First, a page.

Woman entering building wearing a mask during Covid-19

FEATURE21 December 2021

Review 2021: Covid-19 and research

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How has the market research industry coped with a second year of Covid-19, and accompanying restrictions? Research Live asks industry leaders for their views.

Sinead Jefferies, consultant, Vela
I think there has been a huge amount of resilience and recovery this year. Lots of companies within the sector have found themselves back on track – or even busier than they were pre-pandemic, and it is great to see that client appetite for insight is back with a bang.

However, there is a flip side to this, which is the resultant pressure on our people. People are tired after a difficult year-and-a-half, and there is a sense that things are relentless just now. We still need to find ways to support and look after our people and not focus purely on servicing client demand, regardless of the cost.

Crawford Hollingworth, global founder, The Behavioural Architects
Our industry has risen to the challenge of helping to find behavioural footholds in a world in flux and we have become even more trusted, indispensable partners. 

Ryan Barry, president, Zappi
I think the industry has done pretty well in this second year of Covid-19. Every report I’ve seen suggests there’s an increased demand for consumer insights, not just in big enterprises, but also in start-ups — which is very encouraging. We’ve also seen a significant amount of capital movement and consolidation from Lucid and Cint, Kantar and a number of other examples across both venture capital and private equity. It’s great to see banks take an interest in our industry.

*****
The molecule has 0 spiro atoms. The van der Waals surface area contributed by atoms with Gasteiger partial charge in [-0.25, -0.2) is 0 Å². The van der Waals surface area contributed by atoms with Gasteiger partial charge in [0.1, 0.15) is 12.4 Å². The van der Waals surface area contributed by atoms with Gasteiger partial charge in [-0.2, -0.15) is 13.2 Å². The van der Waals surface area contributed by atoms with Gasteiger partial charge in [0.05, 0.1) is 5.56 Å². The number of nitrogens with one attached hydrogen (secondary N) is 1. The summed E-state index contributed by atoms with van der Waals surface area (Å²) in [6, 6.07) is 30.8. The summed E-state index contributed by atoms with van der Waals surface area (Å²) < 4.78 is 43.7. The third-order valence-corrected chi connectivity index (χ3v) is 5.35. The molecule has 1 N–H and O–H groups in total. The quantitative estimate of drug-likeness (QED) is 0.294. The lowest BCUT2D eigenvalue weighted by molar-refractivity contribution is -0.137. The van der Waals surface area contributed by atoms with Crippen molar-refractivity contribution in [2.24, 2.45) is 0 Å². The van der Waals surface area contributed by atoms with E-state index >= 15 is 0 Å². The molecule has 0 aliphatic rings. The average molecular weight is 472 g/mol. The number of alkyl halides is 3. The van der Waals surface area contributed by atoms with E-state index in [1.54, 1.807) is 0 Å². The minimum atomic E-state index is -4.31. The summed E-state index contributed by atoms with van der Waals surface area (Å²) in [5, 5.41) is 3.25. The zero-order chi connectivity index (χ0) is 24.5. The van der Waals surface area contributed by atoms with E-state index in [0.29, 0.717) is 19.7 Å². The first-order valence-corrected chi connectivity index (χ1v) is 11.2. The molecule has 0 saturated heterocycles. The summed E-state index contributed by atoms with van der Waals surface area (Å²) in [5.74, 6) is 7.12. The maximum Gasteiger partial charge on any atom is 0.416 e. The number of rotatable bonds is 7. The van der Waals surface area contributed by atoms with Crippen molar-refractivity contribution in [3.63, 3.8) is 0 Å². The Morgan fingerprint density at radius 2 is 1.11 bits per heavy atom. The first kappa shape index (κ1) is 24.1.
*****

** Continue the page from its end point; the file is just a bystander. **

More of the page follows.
But when it comes to the people in our industry, I think we’re all suffering from sitting on Zoom for the second straight year and that’s something that we need to watch going into 2022.

Annie Pettit, chief research officer North America, E2E Research
I’m so impressed with how our industry forged through 2021. We recovered from the shock and awe of 2020, and settled into a disappointing 2021 with more sustainable mindsets and better working styles.

I’m glad to see that so many businesses are continuing to focus on mental health and equity, and I hope these reflect permanents shift in leadership and company policies. Given that a lot of companies are finally experiencing heavier project loads and there’s been so much employee movement, we’re going to need those skills.

Sabine Stork, founding partner, Thinktank
It’s been a strange old year. I suppose after last year’s shock we had some hopes of a return to normalcy which just hasn’t quite happened. On the one hand, qualitative research has now almost fully settled into a new video routine which, for the most part, works very well – it crucially makes for more representative samples and more sustainable international research.  

But having done the occasional face-to-face group this year, I do miss the more direct interactions and of course mourn the demise of some great viewing facilities. Overall, of course I’m happy that the work is coming in, but there’s definitely a sense of loss.

Lisa Wilding-Brown, CEO, InnovateMR
When the pandemic began in 2020, that was the year of the unknown. We were on high alert, shellshocked, and could make no other plans other than to stand by each other and wait out the storm. However, in 2021, we instead began to realise that we had more work to do than ever before. We pivoted, adapted to virtual-first collaboration, and did what we do best as an industry: answer questions faster and more reliably.